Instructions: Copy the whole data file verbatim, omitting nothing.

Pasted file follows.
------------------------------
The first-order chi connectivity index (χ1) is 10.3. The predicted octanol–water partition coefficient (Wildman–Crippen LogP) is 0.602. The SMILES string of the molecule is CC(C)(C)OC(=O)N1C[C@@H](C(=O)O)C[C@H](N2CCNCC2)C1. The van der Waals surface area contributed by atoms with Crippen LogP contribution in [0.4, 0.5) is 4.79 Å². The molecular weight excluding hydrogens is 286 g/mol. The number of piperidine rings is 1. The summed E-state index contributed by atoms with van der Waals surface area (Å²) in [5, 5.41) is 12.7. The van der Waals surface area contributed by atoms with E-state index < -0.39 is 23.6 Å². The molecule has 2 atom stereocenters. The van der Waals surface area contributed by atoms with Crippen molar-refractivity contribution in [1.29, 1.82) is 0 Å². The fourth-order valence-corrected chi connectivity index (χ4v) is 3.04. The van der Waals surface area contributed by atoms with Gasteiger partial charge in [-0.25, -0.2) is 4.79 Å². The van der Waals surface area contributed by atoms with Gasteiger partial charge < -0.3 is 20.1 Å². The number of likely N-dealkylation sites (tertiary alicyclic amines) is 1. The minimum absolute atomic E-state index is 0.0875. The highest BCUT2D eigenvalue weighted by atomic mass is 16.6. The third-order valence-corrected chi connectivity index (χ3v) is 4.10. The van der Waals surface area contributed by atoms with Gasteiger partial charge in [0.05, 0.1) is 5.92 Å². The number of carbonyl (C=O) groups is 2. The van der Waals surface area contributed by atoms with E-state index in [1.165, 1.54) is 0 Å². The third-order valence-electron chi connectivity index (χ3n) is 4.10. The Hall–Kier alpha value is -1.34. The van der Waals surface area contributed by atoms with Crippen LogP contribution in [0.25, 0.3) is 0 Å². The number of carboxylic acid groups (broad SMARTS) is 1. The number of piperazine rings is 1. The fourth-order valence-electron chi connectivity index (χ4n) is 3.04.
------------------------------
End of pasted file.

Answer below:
The first-order chi connectivity index (χ1) is 10.3. The predicted octanol–water partition coefficient (Wildman–Crippen LogP) is 0.602. The SMILES string of the molecule is CC(C)(C)OC(=O)N1C[C@@H](C(=O)O)C[C@H](N2CCNCC2)C1. The van der Waals surface area contributed by atoms with Crippen LogP contribution in [0.4, 0.5) is 4.79 Å². The molecular weight excluding hydrogens is 286 g/mol. The number of piperidine rings is 1. The summed E-state index contributed by atoms with van der Waals surface area (Å²) in [5, 5.41) is 12.7. The van der Waals surface area contributed by atoms with E-state index < -0.39 is 23.6 Å². The molecule has 2 atom stereocenters. The van der Waals surface area contributed by atoms with Crippen molar-refractivity contribution in [1.29, 1.82) is 0 Å². The fourth-order valence-corrected chi connectivity index (χ4v) is 3.04. The van der Waals surface area contributed by atoms with Gasteiger partial charge in [-0.25, -0.2) is 4.79 Å². The van der Waals surface area contributed by atoms with Gasteiger partial charge < -0.3 is 20.1 Å². The number of likely N-dealkylation sites (tertiary alicyclic amines) is 1. The minimum absolute atomic E-state index is 0.0875. The highest BCUT2D eigenvalue weighted by atomic mass is 16.6. The third-order valence-corrected chi connectivity index (χ3v) is 4.10. The van der Waals surface area contributed by atoms with Gasteiger partial charge in [0.05, 0.1) is 5.92 Å². The number of carbonyl (C=O) groups is 2. The van der Waals surface area contributed by atoms with E-state index in [1.165, 1.54) is 0 Å². The third-order valence-electron chi connectivity index (χ3n) is 4.10. The Hall–Kier alpha value is -1.34. The van der Waals surface area contributed by atoms with Crippen LogP contribution in [0.25, 0.3) is 0 Å². The number of carboxylic acid groups (broad SMARTS) is 1. The number of piperazine rings is 1. The fourth-order valence-electron chi connectivity index (χ4n) is 3.04.